22. In connection with this swirling vortex of thought, one comment I came across on the Resident Answers forum keeps coming back to mind: basically, that in the absence of “normative” social brakes, people can get lost in the virtual thingy. Increasingly, I think that’s a useful comment. Perception may drive cognition, sure, that’s all nice, but we are indeed physical beings in a physical world. The emotional disorientation so many of us fall prey to may simply be a function of “no enforceable laws.”

  23. What a wonderful world which has such tools for thinking as this one! As I gaze into my companion Catahoula’s golden eyes and speculate on his thoughts or even what those eyes see, I sit here reading these words, and speculate on living entities in other places doing the same thing. Metverse? Virtual? Life? All these and other touchstones of existence give us reference for the buzzing cacophony of the electrical flashes in our brains, and in the box sitting in front of us.

    Literature, art and music are all our ancestors had and they certainly were quite sufficient to transport 100’s of generations into fantastical worlds of reality, history, travel and romance, escapes into other flickers of someone else’s life and thought. As media blossom, our beautiful bionic CPUs adjust and configure to maximize our experience, to immerse us into escape of whatever current plane or solid we are on.

    Thank you for the post, and all you thinking avatars out there, keep those cards and letters coming. Thinking is the best way to travel… Barry/Farnham/Grinbear/Wayman/Llead/Barry48/beverett/ (and some you’ll have to find on your on…lol)

  24. again you’ve said things I’d felt but not yet put to words… (yes, still alive) glad to see you still insightful as ever =)

  25. Rheta, you have obviously given this matter a great deal of thought, and that carries through in your writing. And I think you certainly have your finger on the pulse of the future.

    I recently found myself saying that most of my Second Life actually takes place OUTSIDE of Second Life. Most of it takes place reading and writing in blogs, and sending frivolous Tweets to my SL friends. I realized that my logins for Flickr and various other Web 2.0 resources were for my Second Life self, not my Real Life self. What was initially an attempt to protect my RL privacy gradually morphed into a way for my SL self to expand her reach. It is giving me much to think about.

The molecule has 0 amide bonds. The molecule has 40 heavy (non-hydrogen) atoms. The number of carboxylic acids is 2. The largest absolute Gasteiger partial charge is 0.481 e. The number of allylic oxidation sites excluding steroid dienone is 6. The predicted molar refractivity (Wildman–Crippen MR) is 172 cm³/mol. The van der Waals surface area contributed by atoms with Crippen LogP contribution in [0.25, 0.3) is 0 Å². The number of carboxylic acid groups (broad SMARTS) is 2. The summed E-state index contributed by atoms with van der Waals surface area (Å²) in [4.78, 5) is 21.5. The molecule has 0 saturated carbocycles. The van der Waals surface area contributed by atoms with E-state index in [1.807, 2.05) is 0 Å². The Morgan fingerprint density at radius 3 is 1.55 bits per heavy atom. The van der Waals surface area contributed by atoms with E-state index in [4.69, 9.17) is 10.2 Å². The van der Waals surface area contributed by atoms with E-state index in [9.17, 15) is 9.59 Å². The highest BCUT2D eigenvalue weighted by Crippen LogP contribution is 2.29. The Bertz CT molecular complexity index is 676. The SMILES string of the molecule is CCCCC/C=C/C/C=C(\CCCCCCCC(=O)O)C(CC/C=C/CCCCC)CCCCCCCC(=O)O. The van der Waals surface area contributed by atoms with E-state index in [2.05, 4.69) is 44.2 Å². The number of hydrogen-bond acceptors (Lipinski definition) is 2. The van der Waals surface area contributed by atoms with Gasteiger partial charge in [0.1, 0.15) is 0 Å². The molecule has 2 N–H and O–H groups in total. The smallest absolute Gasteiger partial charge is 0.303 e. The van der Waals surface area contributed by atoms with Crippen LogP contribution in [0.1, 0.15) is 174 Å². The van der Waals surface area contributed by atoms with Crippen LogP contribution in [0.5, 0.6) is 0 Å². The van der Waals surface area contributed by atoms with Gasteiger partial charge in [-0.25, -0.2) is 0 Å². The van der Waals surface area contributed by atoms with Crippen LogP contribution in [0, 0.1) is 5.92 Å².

I know that you were going for the best “bang for your buck” in your closing:

    “We have just begun exploring its possibilities. One thing, however, I know for sure : for the right to live there, going schizo is a very small price to pay.
    Welcome to the new world”

    but I wish you had not chosen to glorify the earlier quote that the “schizo” reference comes from,and to continue to spread it about. For people who suffer from schizophrenia, their lives are very difficult, and I am quite certain that they would find your comment that “going schizo is a very small price to pay” as very insensitive. Schizophrenia is not something to be bantered about as a joke. It is a very real, very painful mental illness, and the people who suffer from it would give anything for it to go away. So please do not say that you would welcome it, if it gives you access to this “new world.”

    Other than that, Bravo. A very thought-provoking article.

    Princess Ivory

  26. Again, such a lot of undeserved praise. Ta for the sweet words, Eveline, Void (the much missed, well named), Princess.

    @Princess : I couldn’t agree more with you as to the seriousness of a clinical state of schizophrenia. All I wanted to do was reply to an often heard polemic on the topic with a little polemic of my own — I’d never dare imply incurring a medical condition is something we should or would like to do, or that those afflicted by that same condition have it easy. Having had experience with one case IRL, I know all too well they don’t.

  27. Most of my thoughts having already been expressed, the only thing I think worth adding is: EVERYONE is always looking for something. Sometimes, we simply may not be aware of that, but no one is obviously fullfiled 100%… not even 80% most of the times. But being in SL at least makes me feel I’m trying to do something about – searching for some sort of filling solutions, perhaps in a not that much conventional way… but trying, nevertheless.